Testing Automation

Testing automation – Mitigating risk and speeding releases in software development

For business-critical APIs that demand quick releases and foolproof testing, testing automation saves time and money and ensures quicker releases. With the manual part of regression and functional testing automated, it is quicker to discover bugs and reduce the test bloat.

What is the strategy for halting #Erling Haaland’s unstoppable goal-scoring spree? He has been an unstoppable force!

In his debut season, the exceptional Norwegian striker has scored an incredible 48 goals in 41 matches. In the Premier League, he is only a couple of goals away from breaking previous records.

With Haaland’s remarkable ability to convert strikes into goals during the Champion’s League playoffs, rival team managers are on a prolonged hunt for a solution. While Haaland continues to amass more Easter eggs, his opponents must find ways to impede the ascent of the 22-year- old Manchester City sensation.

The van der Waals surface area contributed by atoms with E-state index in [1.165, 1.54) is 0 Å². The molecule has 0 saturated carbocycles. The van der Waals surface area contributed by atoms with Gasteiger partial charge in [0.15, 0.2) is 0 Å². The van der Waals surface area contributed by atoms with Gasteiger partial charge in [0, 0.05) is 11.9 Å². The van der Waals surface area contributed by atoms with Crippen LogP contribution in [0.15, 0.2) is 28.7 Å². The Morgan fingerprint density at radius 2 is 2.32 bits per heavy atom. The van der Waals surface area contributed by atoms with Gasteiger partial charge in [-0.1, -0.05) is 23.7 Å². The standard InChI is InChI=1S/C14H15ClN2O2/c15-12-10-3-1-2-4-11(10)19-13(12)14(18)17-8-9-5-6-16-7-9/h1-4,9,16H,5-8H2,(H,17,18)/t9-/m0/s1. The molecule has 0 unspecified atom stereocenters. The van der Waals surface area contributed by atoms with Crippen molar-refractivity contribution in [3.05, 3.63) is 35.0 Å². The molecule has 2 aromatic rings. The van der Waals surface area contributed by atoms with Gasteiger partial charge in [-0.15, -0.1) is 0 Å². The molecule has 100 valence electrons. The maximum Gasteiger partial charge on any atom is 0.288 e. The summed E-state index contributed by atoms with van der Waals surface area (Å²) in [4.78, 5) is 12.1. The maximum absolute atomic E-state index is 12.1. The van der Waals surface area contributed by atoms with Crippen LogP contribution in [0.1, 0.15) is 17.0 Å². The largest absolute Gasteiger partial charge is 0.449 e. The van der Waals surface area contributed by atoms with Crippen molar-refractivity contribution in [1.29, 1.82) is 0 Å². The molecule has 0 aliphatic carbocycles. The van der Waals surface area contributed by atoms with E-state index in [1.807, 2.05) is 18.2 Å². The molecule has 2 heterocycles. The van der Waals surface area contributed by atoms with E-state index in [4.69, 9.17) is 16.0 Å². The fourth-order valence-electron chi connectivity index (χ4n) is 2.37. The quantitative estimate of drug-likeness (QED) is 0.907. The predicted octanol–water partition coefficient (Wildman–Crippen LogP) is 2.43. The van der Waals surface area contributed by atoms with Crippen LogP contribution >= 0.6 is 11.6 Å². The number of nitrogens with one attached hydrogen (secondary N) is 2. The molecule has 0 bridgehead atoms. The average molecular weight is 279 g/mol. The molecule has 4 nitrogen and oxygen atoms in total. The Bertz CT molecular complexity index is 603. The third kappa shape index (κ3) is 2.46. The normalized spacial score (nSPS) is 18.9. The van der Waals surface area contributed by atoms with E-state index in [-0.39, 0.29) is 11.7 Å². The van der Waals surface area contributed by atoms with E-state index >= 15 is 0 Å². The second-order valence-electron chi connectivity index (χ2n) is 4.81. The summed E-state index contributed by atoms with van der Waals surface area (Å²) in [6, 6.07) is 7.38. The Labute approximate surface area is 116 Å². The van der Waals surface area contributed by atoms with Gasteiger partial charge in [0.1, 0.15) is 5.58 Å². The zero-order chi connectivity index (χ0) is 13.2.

It is a relief that a plan has finally surfaced, and it is strikingly like what our developers at Magic FinServ have been implementing for a while now to prevent a bug from unleashing its destructive potential. In an interview with a TV show, Brantford defender, Ben Mee, elaborated on a strategy to confront Haaland on the field. The strategy entails several steps:

  1. “Man-mark” Haaland. Train all your guns on him. Predict all his moves including his goal scoring and penalty taking tendencies, etc.
  2. Sandwich him or crowd him out of the game which simply means pushing him out of the picture or breaking the link between him and his teammates.
  3. Withold midfielders, who are more important than the star striker as their creative passes enable Haaland to make the golden strike.